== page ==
I deploy the term exclusively to refer to urban performances of heritage and urban narrative, and not necessarily to encapsulate all aspects of Dark Tourism. Aptly for the case of Jack the Ripper, the urban performativity of the sleuth is analogous to Tzvetan Todorov’s idea of the “second story” of detective fiction.[19] If the “first story” is the initial crime in detective fiction, the ‘second story’ is ‘precisely the story…the story of the investigation.’[20] It is the re-telling of the original story after it has happened. This act of repetition is the very essence of Jack the Ripper walking tours. This repetitive attribute of Detective fiction, of re-treading the ground of the criminal, as described by Peter Brooks, is equivalent to the walking tour. [21] The crime(s) have already been committed, and with the tour guide serving as narrator, the walker-reader (re)narrates the original first story.

The ‘Occult’ designation is rooted in the role of being initiator and assistant in actively haunting a space. Michel de Certeau asserts the notion of the city as a spectral space: ‘There is no place that is not haunted by many different spirits hidden there in silence, spirits one can “invoke” or not.’[22] I would take his argument further and deploy the term ‘haunting’ as a form of narrative repetition. It is the repetitive relationship between the narrative (spectre) and the witness-reader. Haunting is linked to place, and in direct association to specific events that give the place meaning. In engaging with the crime sites, the occult sleuth is invoking the narratives at the location, visiting a London of a past and maintaining its meaning in the current place. Returning to Paul Newland’s commentary of the symbiosis between The Ripper and the idea of the East End: s a symbiotic relationship between the Occult Sleuth and the idea of a Gothic London similarly forms. The ‘first story’ is dependent on the presence of the second to be known. The progress of urban development alters the physical condition of a city space, and the narratives and locations of meaning rely on a readership to render them intelligible. Hidden behind layers of material change, fragments of the past remain as dormant presences in the city that can be mobilized through the walker’s interactions and projections of London in 1888.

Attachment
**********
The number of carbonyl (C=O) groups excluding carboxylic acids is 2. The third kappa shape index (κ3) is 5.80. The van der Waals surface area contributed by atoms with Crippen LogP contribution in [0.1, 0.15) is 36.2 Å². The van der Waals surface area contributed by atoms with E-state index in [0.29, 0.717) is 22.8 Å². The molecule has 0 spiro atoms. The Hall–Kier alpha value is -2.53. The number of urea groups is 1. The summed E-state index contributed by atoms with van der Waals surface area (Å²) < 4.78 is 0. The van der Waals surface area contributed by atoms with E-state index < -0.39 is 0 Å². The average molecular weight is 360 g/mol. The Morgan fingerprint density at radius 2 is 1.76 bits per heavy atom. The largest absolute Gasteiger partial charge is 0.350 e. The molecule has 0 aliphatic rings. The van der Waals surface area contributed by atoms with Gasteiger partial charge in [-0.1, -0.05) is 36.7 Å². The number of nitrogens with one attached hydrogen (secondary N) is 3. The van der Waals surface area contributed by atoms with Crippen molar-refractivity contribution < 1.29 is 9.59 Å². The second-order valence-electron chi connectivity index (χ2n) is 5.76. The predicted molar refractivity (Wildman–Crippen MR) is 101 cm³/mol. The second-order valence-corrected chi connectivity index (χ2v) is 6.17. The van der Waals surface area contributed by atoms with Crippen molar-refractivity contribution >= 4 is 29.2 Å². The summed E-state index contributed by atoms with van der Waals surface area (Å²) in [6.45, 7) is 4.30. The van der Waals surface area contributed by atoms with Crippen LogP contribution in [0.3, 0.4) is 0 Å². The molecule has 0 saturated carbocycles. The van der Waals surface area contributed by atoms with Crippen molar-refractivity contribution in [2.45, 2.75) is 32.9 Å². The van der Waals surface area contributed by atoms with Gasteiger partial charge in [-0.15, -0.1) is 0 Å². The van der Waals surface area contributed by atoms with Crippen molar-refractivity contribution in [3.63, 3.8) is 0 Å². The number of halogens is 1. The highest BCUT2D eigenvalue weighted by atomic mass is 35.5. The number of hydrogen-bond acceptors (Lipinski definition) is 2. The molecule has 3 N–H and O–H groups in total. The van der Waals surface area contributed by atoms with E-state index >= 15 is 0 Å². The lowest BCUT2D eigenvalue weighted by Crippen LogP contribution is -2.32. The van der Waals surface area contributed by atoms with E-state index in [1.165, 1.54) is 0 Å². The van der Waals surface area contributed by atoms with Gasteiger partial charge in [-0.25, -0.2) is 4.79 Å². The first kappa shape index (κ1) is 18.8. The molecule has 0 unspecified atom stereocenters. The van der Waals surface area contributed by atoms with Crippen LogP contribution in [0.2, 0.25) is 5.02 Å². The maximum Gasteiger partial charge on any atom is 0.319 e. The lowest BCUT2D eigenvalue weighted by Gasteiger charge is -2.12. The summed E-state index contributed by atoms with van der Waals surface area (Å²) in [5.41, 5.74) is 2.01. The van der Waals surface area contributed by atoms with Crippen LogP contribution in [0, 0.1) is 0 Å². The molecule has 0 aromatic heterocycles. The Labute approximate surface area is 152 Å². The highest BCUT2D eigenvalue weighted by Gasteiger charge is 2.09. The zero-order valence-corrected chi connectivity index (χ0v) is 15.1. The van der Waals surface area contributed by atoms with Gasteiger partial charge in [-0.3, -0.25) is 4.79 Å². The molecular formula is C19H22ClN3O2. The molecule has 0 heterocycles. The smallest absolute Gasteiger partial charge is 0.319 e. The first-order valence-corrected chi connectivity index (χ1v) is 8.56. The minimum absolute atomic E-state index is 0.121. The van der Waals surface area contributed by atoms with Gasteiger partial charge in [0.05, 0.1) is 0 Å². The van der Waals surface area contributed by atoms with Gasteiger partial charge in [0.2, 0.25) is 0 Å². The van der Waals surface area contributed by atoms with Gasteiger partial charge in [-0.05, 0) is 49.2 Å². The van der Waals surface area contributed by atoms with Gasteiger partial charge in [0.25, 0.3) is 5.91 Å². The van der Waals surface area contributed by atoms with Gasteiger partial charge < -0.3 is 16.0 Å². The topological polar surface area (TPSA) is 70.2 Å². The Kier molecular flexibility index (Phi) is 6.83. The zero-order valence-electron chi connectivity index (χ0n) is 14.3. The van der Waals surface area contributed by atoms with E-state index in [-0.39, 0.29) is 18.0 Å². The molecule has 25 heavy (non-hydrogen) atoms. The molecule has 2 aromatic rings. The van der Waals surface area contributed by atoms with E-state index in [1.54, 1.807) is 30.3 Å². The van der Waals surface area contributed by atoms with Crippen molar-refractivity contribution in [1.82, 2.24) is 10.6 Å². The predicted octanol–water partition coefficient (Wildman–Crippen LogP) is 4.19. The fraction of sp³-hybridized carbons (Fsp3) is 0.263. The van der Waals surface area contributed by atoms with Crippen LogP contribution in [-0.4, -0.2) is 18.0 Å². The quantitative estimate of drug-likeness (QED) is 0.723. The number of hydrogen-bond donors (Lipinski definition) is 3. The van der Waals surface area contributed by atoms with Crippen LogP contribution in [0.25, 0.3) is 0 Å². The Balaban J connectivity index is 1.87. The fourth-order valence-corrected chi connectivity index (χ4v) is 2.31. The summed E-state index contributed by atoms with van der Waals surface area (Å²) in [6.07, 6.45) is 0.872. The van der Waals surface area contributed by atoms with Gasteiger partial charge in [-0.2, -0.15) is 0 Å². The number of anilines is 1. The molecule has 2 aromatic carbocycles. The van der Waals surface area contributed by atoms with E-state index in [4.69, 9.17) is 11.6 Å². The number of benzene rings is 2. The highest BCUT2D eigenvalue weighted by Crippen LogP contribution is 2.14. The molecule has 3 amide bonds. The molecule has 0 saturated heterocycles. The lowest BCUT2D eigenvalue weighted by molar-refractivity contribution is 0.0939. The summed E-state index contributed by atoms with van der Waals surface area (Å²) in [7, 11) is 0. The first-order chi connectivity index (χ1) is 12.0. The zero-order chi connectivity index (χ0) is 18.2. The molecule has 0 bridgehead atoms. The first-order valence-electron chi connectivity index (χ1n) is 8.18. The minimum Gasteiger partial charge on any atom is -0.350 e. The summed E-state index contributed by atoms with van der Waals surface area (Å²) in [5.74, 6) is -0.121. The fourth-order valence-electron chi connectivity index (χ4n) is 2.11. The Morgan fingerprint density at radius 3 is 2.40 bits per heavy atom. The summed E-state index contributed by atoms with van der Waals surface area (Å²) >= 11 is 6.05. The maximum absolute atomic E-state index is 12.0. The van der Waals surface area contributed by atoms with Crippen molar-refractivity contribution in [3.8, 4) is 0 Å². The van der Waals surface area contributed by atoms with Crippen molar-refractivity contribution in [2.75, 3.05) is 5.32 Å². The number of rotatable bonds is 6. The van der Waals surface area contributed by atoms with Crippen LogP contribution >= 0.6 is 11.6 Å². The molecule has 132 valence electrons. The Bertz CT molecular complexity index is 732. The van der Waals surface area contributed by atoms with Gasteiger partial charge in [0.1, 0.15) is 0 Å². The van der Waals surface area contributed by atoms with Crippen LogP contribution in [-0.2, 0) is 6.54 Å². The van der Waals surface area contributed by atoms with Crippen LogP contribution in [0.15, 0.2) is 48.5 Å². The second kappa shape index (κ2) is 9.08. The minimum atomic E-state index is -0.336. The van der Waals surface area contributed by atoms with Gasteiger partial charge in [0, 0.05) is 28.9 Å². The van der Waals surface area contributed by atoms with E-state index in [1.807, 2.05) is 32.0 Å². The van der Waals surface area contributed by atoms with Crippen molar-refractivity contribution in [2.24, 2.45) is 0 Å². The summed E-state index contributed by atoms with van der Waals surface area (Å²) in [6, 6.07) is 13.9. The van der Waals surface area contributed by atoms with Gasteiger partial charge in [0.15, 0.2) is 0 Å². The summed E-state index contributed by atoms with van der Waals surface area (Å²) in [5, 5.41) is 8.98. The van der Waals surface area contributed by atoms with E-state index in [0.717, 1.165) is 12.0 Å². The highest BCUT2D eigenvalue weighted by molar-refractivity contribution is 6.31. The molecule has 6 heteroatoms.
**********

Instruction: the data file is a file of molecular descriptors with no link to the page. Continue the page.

The exploration of imaginative spaces must heed the dangers of the “real” city, rendering certain locations forbidden to the lonely female sleuth. Despite contemporary improvements, the area of Brick Lane and its adjacent streets, which surround the area of the Ripper victims, are still in difficult socio-economic conditions, and are places of destitution, drug addiction, etc.  The dangers of being out at night increase when the narrow streets often appear to provide a sense of isolation and alienation from the busy roadways of Commercial Street. This is the compromise of the vulnerable when desiring to explore the shadowed alleyways of the Necropolis: women are denied access to the city at night for fear of being assumed sexual predator or predated and potential victims. [23] The limited scope of this paper does not allow me to articulate in great detail the issues of gender, however, even briefly, the engendering of the urban space, specifically at night, causes the tour to function as a form of protection for the feminine Occult Sleuth to walk the city. While this paper addresses the abstract ideology of the imaginative urban space, the city is a real space with real dangers. The socio-economic condition within the East End have not necessarily progressed as far as the processes of gentrification would suggest. David Cunningham gives an adequate observation on the current condition of Whitechapel: ‘…towards the end of the evening or early in the morning, there will be the women engaged in the same work as the Whitechapel murderer’s victims, albeit less likely to be ‘drink-sodden’ than addicted to heroin or crack.’[24] Whilst the tour offers an ostensibly-positive function in protecting vulnerable visitors, it also renders its vulnerable residences invisible. One is in search of Victorian destitution, and therefore can easily bypass its twenty-first century equivalent. [25]

It should be noted that the commodification of the murders is not a contemporary phenomenon. The Ripper murders became an instant site of dark tourism in 1888. An extract from the Pall Mall Gazette, October 1st 1888 describes the collective interest of Londoners to flock to the East End and visit the sites of death: